Almost all organizations dread writing security policies. When I ask people why this process is so intimidating, the answer I get most often is that the task just seems overwhelming and they don’t know where to start. But this chore does not have to be as onerous or difficult as most people think. The key is pre-planning and taking one step at a time.
First you should outline all the policies you are going to need for your particular organization. Now this step itself is what I think intimidates people most. How are they supposed to ensure that they have all the policies they should have without going overboard and burdening the organization with too many and too restrictive policies? There are a few steps you can take to answer these questions:
- Examine existing information security policies used by other, similar organizations and open source information security policy templates such as those available at SANS. You can find these easily online. However, you should resist simply copying such policies and adopting them as your own. Just use them for ideas. Every organization is unique and security policies should always reflect the culture of the organization and be pertinent, usable and enforceable across the board.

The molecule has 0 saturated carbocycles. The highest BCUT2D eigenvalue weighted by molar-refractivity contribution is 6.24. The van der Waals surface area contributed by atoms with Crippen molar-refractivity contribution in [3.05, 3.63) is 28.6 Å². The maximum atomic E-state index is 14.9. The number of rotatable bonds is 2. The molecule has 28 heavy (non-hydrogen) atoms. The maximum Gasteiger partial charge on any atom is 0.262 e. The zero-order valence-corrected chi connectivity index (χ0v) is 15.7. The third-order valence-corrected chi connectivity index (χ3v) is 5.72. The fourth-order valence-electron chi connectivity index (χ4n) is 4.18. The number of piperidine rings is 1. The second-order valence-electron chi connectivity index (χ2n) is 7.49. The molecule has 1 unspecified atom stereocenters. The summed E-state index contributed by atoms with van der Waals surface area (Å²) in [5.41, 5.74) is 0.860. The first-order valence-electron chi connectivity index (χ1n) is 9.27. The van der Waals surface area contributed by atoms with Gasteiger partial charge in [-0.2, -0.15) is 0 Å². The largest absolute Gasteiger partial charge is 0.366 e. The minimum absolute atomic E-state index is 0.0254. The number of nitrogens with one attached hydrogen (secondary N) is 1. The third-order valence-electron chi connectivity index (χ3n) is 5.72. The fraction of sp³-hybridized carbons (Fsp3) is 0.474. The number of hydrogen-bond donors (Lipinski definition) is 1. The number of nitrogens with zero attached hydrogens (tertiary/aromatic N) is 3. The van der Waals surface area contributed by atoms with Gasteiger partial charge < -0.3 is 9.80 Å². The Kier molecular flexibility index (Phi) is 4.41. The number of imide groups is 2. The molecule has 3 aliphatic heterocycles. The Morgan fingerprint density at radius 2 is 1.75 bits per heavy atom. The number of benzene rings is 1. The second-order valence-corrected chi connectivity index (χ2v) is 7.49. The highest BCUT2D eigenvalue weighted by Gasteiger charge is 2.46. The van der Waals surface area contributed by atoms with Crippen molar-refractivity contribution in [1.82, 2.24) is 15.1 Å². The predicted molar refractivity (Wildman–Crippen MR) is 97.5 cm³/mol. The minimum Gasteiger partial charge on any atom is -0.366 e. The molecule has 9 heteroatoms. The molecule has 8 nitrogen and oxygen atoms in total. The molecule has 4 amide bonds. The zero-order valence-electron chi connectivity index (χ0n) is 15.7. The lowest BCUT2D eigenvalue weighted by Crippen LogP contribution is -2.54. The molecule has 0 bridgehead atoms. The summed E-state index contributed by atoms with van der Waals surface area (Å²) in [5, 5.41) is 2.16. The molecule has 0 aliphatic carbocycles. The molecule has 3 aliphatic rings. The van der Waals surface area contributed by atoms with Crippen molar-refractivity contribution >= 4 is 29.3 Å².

- In reality, you should have information security policies for all of the business processes, facilities and equipment used by the organization. A good way to find out what these are is to look at the organizations business impact analysis (BIA). This most valuable of risk management studies will include all essential business processes and equipment needed to maintain business continuity. If the organization does not have a current BIA, you may have to interview personnel from all of the different business departments to get this information.